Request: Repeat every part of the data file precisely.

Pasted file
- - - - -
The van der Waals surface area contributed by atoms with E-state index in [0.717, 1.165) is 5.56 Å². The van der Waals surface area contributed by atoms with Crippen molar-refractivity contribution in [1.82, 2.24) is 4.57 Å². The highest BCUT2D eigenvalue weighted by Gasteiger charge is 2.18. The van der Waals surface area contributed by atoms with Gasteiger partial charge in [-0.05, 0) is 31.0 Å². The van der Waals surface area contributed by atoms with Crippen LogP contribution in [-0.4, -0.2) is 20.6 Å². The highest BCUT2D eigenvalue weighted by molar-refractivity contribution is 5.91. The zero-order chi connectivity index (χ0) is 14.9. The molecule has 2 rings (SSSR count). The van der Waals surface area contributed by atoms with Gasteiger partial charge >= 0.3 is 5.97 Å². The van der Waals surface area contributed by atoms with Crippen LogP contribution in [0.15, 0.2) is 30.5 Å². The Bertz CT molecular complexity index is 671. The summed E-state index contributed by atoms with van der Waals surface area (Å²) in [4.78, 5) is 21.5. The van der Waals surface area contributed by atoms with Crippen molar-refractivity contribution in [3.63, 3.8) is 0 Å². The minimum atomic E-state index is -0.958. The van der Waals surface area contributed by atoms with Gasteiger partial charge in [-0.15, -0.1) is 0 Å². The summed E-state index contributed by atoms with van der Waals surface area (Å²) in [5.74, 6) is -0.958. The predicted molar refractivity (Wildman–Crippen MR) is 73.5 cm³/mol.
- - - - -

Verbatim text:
The van der Waals surface area contributed by atoms with E-state index in [0.717, 1.165) is 5.56 Å². The van der Waals surface area contributed by atoms with Crippen molar-refractivity contribution in [1.82, 2.24) is 4.57 Å². The highest BCUT2D eigenvalue weighted by Gasteiger charge is 2.18. The van der Waals surface area contributed by atoms with Gasteiger partial charge in [-0.05, 0) is 31.0 Å². The van der Waals surface area contributed by atoms with Crippen LogP contribution in [-0.4, -0.2) is 20.6 Å². The highest BCUT2D eigenvalue weighted by molar-refractivity contribution is 5.91. The zero-order chi connectivity index (χ0) is 14.9. The molecule has 2 rings (SSSR count). The van der Waals surface area contributed by atoms with Gasteiger partial charge >= 0.3 is 5.97 Å². The van der Waals surface area contributed by atoms with Crippen LogP contribution in [0.15, 0.2) is 30.5 Å². The Bertz CT molecular complexity index is 671. The summed E-state index contributed by atoms with van der Waals surface area (Å²) in [4.78, 5) is 21.5. The van der Waals surface area contributed by atoms with Crippen molar-refractivity contribution in [3.63, 3.8) is 0 Å². The minimum atomic E-state index is -0.958. The van der Waals surface area contributed by atoms with Gasteiger partial charge in [-0.15, -0.1) is 0 Å². The summed E-state index contributed by atoms with van der Waals surface area (Å²) in [5.74, 6) is -0.958. The predicted molar refractivity (Wildman–Crippen MR) is 73.5 cm³/mol.